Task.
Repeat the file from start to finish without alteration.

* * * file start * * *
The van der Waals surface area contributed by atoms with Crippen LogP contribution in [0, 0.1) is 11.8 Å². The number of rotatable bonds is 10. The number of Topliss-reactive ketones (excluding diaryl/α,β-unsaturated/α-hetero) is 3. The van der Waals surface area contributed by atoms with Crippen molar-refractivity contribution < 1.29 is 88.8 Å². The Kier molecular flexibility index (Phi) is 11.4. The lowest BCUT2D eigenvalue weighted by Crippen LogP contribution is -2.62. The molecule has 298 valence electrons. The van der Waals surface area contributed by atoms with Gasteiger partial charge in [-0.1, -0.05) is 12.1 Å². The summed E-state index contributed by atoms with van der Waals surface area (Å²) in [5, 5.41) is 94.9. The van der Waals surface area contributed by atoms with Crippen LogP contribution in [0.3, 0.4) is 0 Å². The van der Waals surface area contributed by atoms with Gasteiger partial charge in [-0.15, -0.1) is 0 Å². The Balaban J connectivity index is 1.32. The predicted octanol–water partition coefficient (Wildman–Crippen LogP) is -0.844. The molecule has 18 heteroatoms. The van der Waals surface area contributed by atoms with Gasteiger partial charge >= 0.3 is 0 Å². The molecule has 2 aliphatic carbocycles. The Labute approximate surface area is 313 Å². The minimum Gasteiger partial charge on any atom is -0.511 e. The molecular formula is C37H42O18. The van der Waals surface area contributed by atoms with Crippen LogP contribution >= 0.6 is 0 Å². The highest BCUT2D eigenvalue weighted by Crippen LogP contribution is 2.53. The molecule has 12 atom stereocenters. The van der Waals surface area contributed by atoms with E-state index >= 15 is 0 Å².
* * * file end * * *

The van der Waals surface area contributed by atoms with Crippen LogP contribution in [0, 0.1) is 11.8 Å². The number of rotatable bonds is 10. The number of Topliss-reactive ketones (excluding diaryl/α,β-unsaturated/α-hetero) is 3. The van der Waals surface area contributed by atoms with Crippen molar-refractivity contribution < 1.29 is 88.8 Å². The Kier molecular flexibility index (Phi) is 11.4. The lowest BCUT2D eigenvalue weighted by Crippen LogP contribution is -2.62. The molecule has 298 valence electrons. The van der Waals surface area contributed by atoms with Gasteiger partial charge in [-0.1, -0.05) is 12.1 Å². The summed E-state index contributed by atoms with van der Waals surface area (Å²) in [5, 5.41) is 94.9. The van der Waals surface area contributed by atoms with Crippen LogP contribution in [0.3, 0.4) is 0 Å². The van der Waals surface area contributed by atoms with Gasteiger partial charge in [-0.15, -0.1) is 0 Å². The Balaban J connectivity index is 1.32. The predicted octanol–water partition coefficient (Wildman–Crippen LogP) is -0.844. The molecule has 18 heteroatoms. The van der Waals surface area contributed by atoms with Gasteiger partial charge >= 0.3 is 0 Å². The molecule has 2 aliphatic carbocycles. The Labute approximate surface area is 313 Å². The minimum Gasteiger partial charge on any atom is -0.511 e. The molecular formula is C37H42O18. The van der Waals surface area contributed by atoms with Crippen LogP contribution >= 0.6 is 0 Å². The highest BCUT2D eigenvalue weighted by Crippen LogP contribution is 2.53. The molecule has 12 atom stereocenters. The van der Waals surface area contributed by atoms with E-state index >= 15 is 0 Å².